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Tender Death Paperback – Apr 2001

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Paperback, Apr 2001
£23.21 £7.37

Product details

  • Paperback
  • Publisher: Replica Books (April 2001)
  • Language: English
  • ISBN-10: 0735104069
  • ISBN-13: 978-0735104068
  • Product Dimensions: 1.9 x 15.2 x 22.9 cm

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From the Publisher

Annotation of Title:
In this second Smith and Wetzon mystery, Annette Meyers delivers a chilling tale of intrigue, murder and scandal connecting the Smith and Wetzon world of Wall Street to one of the fastest growing industries of our time--home health care for the elderly. --This text refers to an out of print or unavailable edition of this title.

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5 of 5 people found the following review helpful
Headhunting in New York 31 July 2000
By Amazon Customer - Published on
Format: Hardcover
TENDER DEATH is the second book in the Smith and Wetzon series. Xenia Smith and Leslie Wetzon are partners in a Wall Street headhunting firm. Wetzon, an ex-Broadway dancer, has befriended an elderly woman, who asks her to visit an old school chum. They do, and shortly thereafter, the chum apparently leaps out of her posh apartment in New York. Wetzon does not accept the police's finding of suicide, and tries to investigate on her own.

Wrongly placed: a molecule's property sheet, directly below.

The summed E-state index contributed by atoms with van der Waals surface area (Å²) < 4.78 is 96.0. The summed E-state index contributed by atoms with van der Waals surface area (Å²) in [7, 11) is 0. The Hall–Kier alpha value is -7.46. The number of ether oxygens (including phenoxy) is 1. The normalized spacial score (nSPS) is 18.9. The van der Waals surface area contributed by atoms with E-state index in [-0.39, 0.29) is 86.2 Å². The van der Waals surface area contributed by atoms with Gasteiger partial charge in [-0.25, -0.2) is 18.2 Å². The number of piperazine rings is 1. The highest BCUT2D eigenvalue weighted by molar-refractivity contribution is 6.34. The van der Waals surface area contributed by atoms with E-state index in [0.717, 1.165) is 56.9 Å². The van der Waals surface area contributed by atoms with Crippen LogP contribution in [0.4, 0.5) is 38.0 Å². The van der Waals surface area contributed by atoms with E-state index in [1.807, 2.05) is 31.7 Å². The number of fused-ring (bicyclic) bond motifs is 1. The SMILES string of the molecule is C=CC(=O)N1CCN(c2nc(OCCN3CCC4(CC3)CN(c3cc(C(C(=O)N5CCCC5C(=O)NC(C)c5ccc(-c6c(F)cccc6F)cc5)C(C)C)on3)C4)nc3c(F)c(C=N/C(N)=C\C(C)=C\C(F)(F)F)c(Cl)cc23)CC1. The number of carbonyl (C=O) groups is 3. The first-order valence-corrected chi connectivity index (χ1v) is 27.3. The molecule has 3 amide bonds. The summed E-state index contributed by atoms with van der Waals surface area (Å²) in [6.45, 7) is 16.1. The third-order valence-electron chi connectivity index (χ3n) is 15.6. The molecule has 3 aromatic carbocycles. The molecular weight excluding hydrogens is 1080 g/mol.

There are many twists and turns before the denouement, including a wonderful trip to a Russian restaurant in Brooklyn, complete with its own cast of characters, a party at Smith's condo, and stops at a few restaurants along the way. The dream sequences are a bit offputting though, and slow the action considerably.
Annette Meyers was a Wall Street headhunter and an assistant to a producer of Broadway musicals, so she really knows a part of New York that very few of us ever get to see. Her descriptions of New York are wonderful. You know exactly where you are at all times, and when Wetzon visits friends or goes to a restaurant, one can picture the neighborhood precisely.
Wetzon's partner, Smith, is a very abrasive person. In the first book in the series, THE BIG KILLING, I thought she was a bit annoying, perhaps a caricature of what the midwesterners think of a New Yorker, but in TENDER DEATH, she is really, truly, big time self-centered, nasty annoying. I wonder why Wetzon puts up with this, so-called friend.
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